Discussing some family celebrations, it is interesting about the Hungarian Mother’s Day that it is not fixed, but always celebrated on the first Sunday of May. In Poland it is the same date every year with all the other occasions there, like Father's Day, Grandmother’s Day, or even Grandfather’s Day, that are not very familiar or celebrated in Hungary.
The reason might be the fact that the Poles are considered to be more religious - that is why, if a couple goes to a church in Poland, holding hands might look like an unnice and disrespectful act, maybe more than for Hungarians.
Birthdays are quite similar in their decorations and vibes, but we either sing the Hungarian version of the international happy birthday song (Boldog szülinapot...) or another famous one, originally for kids, but with the same title. Polish birthdays have something else: the guests usually wish a hundred years (Sto lat, sto lat...) in their popular melody.
The Day of the Dead is a recognized holiday in both countries, although the cemeteries are a bit different: for example in Poland there is a simple way to refer to the family’s name in plural, while on the Hungarian graves we can notice a very interesting phenomena.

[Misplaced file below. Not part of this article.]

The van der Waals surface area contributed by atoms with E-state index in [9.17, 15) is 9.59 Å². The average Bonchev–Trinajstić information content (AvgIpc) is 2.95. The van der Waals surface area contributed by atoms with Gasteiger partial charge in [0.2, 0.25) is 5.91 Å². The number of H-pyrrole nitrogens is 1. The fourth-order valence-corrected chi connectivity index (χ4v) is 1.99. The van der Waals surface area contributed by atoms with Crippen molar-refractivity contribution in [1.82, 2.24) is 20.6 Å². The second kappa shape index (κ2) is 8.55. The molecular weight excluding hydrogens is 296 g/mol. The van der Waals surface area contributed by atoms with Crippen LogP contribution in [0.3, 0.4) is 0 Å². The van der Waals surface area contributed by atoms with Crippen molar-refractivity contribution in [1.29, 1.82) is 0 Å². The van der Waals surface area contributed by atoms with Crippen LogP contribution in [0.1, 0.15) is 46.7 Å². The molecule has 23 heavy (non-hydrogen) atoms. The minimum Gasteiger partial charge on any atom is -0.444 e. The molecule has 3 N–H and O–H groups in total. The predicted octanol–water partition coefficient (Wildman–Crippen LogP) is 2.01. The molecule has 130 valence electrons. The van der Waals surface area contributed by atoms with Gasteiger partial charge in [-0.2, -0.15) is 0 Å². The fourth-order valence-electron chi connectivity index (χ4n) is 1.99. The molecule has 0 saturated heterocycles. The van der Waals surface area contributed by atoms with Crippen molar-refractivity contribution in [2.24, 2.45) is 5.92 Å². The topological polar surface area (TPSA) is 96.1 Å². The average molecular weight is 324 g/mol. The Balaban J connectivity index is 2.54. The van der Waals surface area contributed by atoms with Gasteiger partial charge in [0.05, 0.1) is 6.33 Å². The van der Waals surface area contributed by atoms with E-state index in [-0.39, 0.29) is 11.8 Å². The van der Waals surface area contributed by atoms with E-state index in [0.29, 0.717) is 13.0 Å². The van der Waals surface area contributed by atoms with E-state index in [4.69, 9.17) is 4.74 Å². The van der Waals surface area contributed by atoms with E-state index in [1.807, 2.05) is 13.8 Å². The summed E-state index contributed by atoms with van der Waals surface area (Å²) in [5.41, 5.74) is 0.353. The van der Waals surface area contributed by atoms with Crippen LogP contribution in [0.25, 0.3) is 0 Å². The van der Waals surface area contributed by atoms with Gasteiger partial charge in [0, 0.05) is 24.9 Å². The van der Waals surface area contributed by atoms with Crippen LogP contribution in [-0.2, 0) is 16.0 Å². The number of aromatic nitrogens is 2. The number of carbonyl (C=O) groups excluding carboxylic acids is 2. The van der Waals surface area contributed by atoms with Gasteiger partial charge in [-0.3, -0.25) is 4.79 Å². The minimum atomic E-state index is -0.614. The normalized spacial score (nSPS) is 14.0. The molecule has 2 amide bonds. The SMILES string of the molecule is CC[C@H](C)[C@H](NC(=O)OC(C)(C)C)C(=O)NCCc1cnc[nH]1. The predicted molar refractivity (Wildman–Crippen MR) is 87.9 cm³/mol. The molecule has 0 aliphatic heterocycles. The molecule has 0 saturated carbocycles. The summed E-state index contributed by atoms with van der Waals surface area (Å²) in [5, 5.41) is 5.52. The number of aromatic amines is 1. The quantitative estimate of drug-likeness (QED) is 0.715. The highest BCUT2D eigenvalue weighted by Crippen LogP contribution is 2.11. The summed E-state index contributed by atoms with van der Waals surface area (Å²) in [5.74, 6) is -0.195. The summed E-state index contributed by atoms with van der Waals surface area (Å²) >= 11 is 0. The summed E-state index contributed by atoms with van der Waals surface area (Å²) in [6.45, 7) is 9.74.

Namely that the wifes sometimes take (or at least used to take) the whole name of their husbands by adding a special female syllable to the end, -né (e.g. Kovács Sándorné - 'the wife of Sándor Kovács') that shows that they are the partners of them - well, in Poland, married women might adopt, but only the surname of their men.
Besides that, widows and widowers in Hungary sometimes already have their names and dates of birth engraved in the stone, if they are certain about the future place, but it is not really a general thing in Poland. Last, but not least, you should definitely not forget the Name Day of any of your Polish and Hungarian friends, if you want to be nice.